Skip to main content

ITIL 4 Guiding Principles – Focus on VALUE!

Adopting the ITIL seven “Guiding Principles” for service providers could be the best way to establish a healthy organizational culture. All “Guiding Principles” are powerful but today are some thoughts on just one and that is “FOCUS ON VALUE”.  

ITIL 4 best practice guidance says to focus on value.  Getting level set on what VALUE is for your business partners, customers and consumers is critical to every strategic, tactical and operational action! To understand this better let’s start with the official definition of a service. “A service is a means of enabling value co-creation by facilitating OUTCOMES that customers want to achieve without the customer having to manage specific costs and risks". If this is so, then there is a direct correlation between VALUE and OUTCOMES. When it comes to defining “VALUE” we must get OUT of “IT”.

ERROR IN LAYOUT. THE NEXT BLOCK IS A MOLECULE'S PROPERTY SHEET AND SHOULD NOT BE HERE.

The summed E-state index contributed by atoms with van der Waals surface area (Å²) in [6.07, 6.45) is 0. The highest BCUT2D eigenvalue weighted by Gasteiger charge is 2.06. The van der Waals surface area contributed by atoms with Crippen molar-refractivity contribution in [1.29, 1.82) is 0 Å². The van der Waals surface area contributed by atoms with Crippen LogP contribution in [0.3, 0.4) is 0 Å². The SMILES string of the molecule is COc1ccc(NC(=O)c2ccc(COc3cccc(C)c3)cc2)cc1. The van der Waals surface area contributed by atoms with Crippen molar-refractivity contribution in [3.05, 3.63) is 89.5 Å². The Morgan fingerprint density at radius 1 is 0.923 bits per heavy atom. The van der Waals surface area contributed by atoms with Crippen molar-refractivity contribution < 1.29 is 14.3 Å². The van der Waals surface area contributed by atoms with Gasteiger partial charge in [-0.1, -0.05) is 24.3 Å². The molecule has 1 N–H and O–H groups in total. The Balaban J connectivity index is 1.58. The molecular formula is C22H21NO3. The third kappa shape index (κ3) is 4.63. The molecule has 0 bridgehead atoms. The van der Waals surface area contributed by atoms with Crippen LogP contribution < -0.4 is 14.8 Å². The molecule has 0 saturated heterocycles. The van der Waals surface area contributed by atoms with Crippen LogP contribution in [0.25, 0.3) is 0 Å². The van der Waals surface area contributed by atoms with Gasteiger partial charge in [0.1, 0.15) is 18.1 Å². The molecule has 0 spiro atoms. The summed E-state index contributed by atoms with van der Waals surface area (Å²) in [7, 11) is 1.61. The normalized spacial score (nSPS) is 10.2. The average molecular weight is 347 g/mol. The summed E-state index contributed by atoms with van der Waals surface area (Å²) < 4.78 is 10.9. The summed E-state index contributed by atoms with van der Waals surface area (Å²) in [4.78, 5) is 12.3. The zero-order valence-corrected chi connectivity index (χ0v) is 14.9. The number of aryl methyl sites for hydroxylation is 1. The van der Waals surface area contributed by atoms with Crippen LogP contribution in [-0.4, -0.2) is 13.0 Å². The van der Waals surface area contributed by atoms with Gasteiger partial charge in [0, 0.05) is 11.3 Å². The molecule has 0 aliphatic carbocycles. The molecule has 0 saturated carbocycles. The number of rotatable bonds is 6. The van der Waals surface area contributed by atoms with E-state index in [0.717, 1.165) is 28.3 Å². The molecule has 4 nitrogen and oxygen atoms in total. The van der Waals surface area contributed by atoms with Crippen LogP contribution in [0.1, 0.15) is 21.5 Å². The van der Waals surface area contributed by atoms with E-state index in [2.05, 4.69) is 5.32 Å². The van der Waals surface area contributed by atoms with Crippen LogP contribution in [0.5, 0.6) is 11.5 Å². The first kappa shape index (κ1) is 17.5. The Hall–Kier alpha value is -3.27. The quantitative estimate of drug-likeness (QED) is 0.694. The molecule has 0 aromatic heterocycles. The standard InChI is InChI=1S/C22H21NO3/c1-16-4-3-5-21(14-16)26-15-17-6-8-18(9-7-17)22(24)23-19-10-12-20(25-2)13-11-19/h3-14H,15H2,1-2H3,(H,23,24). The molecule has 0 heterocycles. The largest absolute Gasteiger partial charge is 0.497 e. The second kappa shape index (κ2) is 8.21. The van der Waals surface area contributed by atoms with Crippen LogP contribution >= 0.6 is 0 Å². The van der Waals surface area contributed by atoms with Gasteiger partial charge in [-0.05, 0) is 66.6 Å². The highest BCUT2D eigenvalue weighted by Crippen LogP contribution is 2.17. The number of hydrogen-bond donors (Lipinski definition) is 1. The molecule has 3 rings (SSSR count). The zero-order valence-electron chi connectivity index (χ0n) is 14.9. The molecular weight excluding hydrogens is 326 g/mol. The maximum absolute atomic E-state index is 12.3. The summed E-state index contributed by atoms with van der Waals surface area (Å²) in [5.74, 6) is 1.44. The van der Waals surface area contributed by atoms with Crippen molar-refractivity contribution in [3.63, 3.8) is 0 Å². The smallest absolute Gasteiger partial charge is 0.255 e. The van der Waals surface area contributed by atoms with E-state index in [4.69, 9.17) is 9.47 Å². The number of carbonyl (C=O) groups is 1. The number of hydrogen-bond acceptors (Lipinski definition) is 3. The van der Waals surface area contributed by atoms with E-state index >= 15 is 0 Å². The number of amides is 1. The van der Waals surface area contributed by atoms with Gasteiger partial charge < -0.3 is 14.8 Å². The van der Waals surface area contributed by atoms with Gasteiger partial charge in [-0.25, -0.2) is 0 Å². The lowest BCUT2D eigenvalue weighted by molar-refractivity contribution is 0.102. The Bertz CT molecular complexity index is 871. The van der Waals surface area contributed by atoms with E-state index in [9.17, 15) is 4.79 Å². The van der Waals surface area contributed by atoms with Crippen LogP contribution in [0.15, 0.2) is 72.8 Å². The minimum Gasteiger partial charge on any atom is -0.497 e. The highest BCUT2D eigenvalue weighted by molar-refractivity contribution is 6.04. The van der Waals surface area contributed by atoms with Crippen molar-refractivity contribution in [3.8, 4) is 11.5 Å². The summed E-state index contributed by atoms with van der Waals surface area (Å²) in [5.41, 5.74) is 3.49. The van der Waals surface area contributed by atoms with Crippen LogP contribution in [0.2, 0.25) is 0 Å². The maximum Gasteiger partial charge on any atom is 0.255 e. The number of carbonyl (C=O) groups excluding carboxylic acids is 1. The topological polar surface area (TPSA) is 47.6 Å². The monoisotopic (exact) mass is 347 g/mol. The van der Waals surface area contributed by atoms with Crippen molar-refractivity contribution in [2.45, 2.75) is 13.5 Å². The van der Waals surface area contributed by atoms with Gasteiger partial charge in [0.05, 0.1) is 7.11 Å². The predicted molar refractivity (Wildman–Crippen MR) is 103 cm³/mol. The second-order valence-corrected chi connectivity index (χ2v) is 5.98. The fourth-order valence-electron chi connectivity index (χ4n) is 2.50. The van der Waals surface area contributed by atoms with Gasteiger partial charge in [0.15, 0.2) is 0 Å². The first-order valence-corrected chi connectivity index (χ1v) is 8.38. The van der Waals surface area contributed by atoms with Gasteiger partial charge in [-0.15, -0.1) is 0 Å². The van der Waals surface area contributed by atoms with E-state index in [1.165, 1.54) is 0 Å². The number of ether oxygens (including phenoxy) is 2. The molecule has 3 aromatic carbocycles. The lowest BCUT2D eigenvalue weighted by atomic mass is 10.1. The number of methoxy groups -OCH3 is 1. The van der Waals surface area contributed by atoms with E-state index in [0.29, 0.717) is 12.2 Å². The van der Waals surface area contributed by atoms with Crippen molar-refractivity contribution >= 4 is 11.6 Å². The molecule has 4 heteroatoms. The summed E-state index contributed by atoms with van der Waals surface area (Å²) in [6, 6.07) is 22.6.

An “OUTCOME” is what we deliver. It is not the activities within the value delivery stream but rather the RESULTS of all people, process, activities, and technology that is used. Every initiative/action has a value-add element to it but in and of itself does not deliver VALUE. In order to deliver value, it is not only necessary to identify the requirements for a new or changed service but also to identify and agree on what the expected OUTCOMES should be. These identified and quantified outcomes will become the cornerstone for your metrics and measurements. All too often we look at internal metrics to measure value and truly this does not work. 


A techy at a large insurance company asks; “How many servers should we be able to spin up per hour in order to have a good DevOps continuous delivery pipeline?” 


Developer says, "We doubled our cycle time from Q1 to Q2!" 

This is a very large insurance company so one of their business partners is “Claims Processing”. Now, put yourself in that seat. Do either of these internal siloed measurements resonate with the person who is processing claims? The answer? “No”!